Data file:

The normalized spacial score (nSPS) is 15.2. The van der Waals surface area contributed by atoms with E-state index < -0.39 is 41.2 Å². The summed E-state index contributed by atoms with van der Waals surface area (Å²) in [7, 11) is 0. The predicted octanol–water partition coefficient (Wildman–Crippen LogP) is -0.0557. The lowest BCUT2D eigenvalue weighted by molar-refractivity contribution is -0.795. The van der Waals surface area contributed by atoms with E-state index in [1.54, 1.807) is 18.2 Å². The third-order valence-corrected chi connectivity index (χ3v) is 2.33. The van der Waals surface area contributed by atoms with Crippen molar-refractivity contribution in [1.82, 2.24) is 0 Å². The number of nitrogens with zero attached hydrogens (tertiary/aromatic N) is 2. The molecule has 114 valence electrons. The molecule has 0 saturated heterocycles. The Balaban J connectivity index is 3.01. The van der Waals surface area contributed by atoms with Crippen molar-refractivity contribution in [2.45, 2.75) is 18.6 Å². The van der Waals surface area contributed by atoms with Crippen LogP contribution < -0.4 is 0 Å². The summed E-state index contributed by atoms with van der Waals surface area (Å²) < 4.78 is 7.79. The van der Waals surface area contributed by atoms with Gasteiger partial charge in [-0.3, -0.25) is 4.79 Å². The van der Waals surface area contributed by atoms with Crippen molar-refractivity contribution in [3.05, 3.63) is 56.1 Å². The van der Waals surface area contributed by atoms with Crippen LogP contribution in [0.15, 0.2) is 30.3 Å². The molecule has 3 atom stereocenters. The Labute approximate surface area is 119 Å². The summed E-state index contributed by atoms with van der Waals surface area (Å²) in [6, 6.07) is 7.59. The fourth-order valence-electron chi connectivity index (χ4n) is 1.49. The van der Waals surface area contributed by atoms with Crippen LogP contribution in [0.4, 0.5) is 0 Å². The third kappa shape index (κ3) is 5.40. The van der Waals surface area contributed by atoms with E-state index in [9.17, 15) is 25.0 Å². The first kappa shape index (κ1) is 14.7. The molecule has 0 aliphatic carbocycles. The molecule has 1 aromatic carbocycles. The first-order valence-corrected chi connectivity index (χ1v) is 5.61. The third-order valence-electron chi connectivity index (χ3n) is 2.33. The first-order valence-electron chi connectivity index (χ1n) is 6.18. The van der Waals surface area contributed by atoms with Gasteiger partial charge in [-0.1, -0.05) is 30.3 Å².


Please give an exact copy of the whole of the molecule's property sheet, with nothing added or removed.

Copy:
The normalized spacial score (nSPS) is 15.2. The van der Waals surface area contributed by atoms with E-state index < -0.39 is 41.2 Å². The summed E-state index contributed by atoms with van der Waals surface area (Å²) in [7, 11) is 0. The predicted octanol–water partition coefficient (Wildman–Crippen LogP) is -0.0557. The lowest BCUT2D eigenvalue weighted by molar-refractivity contribution is -0.795. The van der Waals surface area contributed by atoms with E-state index in [1.54, 1.807) is 18.2 Å². The third-order valence-corrected chi connectivity index (χ3v) is 2.33. The van der Waals surface area contributed by atoms with Crippen molar-refractivity contribution in [1.82, 2.24) is 0 Å². The number of nitrogens with zero attached hydrogens (tertiary/aromatic N) is 2. The molecule has 114 valence electrons. The molecule has 0 saturated heterocycles. The Balaban J connectivity index is 3.01. The van der Waals surface area contributed by atoms with Crippen molar-refractivity contribution in [2.45, 2.75) is 18.6 Å². The van der Waals surface area contributed by atoms with Crippen LogP contribution < -0.4 is 0 Å². The summed E-state index contributed by atoms with van der Waals surface area (Å²) < 4.78 is 7.79. The van der Waals surface area contributed by atoms with Gasteiger partial charge in [-0.3, -0.25) is 4.79 Å². The van der Waals surface area contributed by atoms with Crippen molar-refractivity contribution in [3.05, 3.63) is 56.1 Å². The van der Waals surface area contributed by atoms with Crippen LogP contribution in [0.15, 0.2) is 30.3 Å². The molecule has 3 atom stereocenters. The Labute approximate surface area is 119 Å². The summed E-state index contributed by atoms with van der Waals surface area (Å²) in [6, 6.07) is 7.59. The fourth-order valence-electron chi connectivity index (χ4n) is 1.49. The van der Waals surface area contributed by atoms with Crippen LogP contribution in [0.4, 0.5) is 0 Å². The third kappa shape index (κ3) is 5.40. The van der Waals surface area contributed by atoms with E-state index in [9.17, 15) is 25.0 Å². The first kappa shape index (κ1) is 14.7. The molecule has 0 aliphatic carbocycles. The molecule has 1 aromatic carbocycles. The first-order valence-corrected chi connectivity index (χ1v) is 5.61. The third-order valence-electron chi connectivity index (χ3n) is 2.33. The first-order valence-electron chi connectivity index (χ1n) is 6.18. The van der Waals surface area contributed by atoms with Gasteiger partial charge in [-0.1, -0.05) is 30.3 Å².